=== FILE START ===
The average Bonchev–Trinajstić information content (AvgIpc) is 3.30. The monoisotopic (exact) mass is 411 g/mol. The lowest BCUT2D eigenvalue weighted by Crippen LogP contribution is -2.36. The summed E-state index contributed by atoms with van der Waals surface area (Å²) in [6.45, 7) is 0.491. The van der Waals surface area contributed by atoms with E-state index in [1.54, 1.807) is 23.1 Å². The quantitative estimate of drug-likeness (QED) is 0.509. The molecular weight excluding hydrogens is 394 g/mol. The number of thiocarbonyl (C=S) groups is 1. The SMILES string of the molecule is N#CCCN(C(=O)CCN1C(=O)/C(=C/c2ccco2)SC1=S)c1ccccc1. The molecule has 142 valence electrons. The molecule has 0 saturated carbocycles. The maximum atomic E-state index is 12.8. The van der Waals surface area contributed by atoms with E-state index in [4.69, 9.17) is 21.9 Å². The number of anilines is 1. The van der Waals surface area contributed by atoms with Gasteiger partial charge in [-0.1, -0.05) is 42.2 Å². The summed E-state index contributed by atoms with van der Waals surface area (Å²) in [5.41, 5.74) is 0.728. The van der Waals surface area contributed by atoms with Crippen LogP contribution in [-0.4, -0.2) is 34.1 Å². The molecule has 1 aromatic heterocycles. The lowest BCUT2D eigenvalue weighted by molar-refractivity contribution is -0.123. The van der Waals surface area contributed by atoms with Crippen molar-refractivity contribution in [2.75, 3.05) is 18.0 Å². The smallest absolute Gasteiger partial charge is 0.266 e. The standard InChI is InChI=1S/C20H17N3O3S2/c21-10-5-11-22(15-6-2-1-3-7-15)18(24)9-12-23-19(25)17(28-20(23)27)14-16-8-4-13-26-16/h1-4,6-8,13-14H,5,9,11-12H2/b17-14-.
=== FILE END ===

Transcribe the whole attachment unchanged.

The average Bonchev–Trinajstić information content (AvgIpc) is 3.30. The monoisotopic (exact) mass is 411 g/mol. The lowest BCUT2D eigenvalue weighted by Crippen LogP contribution is -2.36. The summed E-state index contributed by atoms with van der Waals surface area (Å²) in [6.45, 7) is 0.491. The van der Waals surface area contributed by atoms with E-state index in [1.54, 1.807) is 23.1 Å². The quantitative estimate of drug-likeness (QED) is 0.509. The molecular weight excluding hydrogens is 394 g/mol. The number of thiocarbonyl (C=S) groups is 1. The SMILES string of the molecule is N#CCCN(C(=O)CCN1C(=O)/C(=C/c2ccco2)SC1=S)c1ccccc1. The molecule has 142 valence electrons. The molecule has 0 saturated carbocycles. The maximum atomic E-state index is 12.8. The van der Waals surface area contributed by atoms with E-state index in [4.69, 9.17) is 21.9 Å². The number of anilines is 1. The van der Waals surface area contributed by atoms with Gasteiger partial charge in [-0.1, -0.05) is 42.2 Å². The summed E-state index contributed by atoms with van der Waals surface area (Å²) in [5.41, 5.74) is 0.728. The van der Waals surface area contributed by atoms with Crippen LogP contribution in [-0.4, -0.2) is 34.1 Å². The molecule has 1 aromatic heterocycles. The lowest BCUT2D eigenvalue weighted by molar-refractivity contribution is -0.123. The van der Waals surface area contributed by atoms with Crippen molar-refractivity contribution in [2.75, 3.05) is 18.0 Å². The smallest absolute Gasteiger partial charge is 0.266 e. The standard InChI is InChI=1S/C20H17N3O3S2/c21-10-5-11-22(15-6-2-1-3-7-15)18(24)9-12-23-19(25)17(28-20(23)27)14-16-8-4-13-26-16/h1-4,6-8,13-14H,5,9,11-12H2/b17-14-.